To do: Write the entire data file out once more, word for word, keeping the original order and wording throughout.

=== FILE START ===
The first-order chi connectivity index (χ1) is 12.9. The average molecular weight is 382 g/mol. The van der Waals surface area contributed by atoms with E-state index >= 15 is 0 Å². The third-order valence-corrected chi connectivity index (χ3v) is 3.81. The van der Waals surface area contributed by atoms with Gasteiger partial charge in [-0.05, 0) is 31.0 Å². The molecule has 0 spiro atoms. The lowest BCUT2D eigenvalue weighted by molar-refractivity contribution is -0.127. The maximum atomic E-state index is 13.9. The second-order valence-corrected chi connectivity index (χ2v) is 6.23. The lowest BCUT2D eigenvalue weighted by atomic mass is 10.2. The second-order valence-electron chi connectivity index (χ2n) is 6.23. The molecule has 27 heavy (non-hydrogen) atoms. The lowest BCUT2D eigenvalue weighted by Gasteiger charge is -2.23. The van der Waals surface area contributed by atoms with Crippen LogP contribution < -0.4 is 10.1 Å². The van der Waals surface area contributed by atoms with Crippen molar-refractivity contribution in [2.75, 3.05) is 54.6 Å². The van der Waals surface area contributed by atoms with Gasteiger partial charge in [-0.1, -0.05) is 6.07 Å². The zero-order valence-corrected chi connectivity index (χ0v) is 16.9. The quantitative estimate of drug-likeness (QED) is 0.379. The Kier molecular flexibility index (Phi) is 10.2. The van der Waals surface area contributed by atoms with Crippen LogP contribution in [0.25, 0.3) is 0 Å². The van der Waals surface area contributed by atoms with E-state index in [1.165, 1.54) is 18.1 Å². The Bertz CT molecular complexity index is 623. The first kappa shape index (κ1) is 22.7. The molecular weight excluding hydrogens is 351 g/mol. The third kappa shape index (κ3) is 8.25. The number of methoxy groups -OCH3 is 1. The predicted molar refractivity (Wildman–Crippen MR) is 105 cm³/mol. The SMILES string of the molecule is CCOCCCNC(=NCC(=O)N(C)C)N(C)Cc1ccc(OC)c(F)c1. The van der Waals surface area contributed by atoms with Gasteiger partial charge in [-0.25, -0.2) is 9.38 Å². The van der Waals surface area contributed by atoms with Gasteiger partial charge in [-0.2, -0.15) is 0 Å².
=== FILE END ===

The first-order chi connectivity index (χ1) is 12.9. The average molecular weight is 382 g/mol. The van der Waals surface area contributed by atoms with E-state index >= 15 is 0 Å². The third-order valence-corrected chi connectivity index (χ3v) is 3.81. The van der Waals surface area contributed by atoms with Gasteiger partial charge in [-0.05, 0) is 31.0 Å². The molecule has 0 spiro atoms. The lowest BCUT2D eigenvalue weighted by molar-refractivity contribution is -0.127. The maximum atomic E-state index is 13.9. The second-order valence-corrected chi connectivity index (χ2v) is 6.23. The lowest BCUT2D eigenvalue weighted by atomic mass is 10.2. The second-order valence-electron chi connectivity index (χ2n) is 6.23. The molecule has 27 heavy (non-hydrogen) atoms. The lowest BCUT2D eigenvalue weighted by Gasteiger charge is -2.23. The van der Waals surface area contributed by atoms with Crippen LogP contribution < -0.4 is 10.1 Å². The van der Waals surface area contributed by atoms with Crippen molar-refractivity contribution in [2.75, 3.05) is 54.6 Å². The van der Waals surface area contributed by atoms with Gasteiger partial charge in [-0.1, -0.05) is 6.07 Å². The zero-order valence-corrected chi connectivity index (χ0v) is 16.9. The quantitative estimate of drug-likeness (QED) is 0.379. The Kier molecular flexibility index (Phi) is 10.2. The van der Waals surface area contributed by atoms with Crippen LogP contribution in [0.25, 0.3) is 0 Å². The van der Waals surface area contributed by atoms with E-state index in [1.165, 1.54) is 18.1 Å². The Bertz CT molecular complexity index is 623. The first kappa shape index (κ1) is 22.7. The molecular weight excluding hydrogens is 351 g/mol. The third kappa shape index (κ3) is 8.25. The number of methoxy groups -OCH3 is 1. The predicted molar refractivity (Wildman–Crippen MR) is 105 cm³/mol. The SMILES string of the molecule is CCOCCCNC(=NCC(=O)N(C)C)N(C)Cc1ccc(OC)c(F)c1. The van der Waals surface area contributed by atoms with Gasteiger partial charge in [-0.25, -0.2) is 9.38 Å². The van der Waals surface area contributed by atoms with Gasteiger partial charge in [-0.2, -0.15) is 0 Å².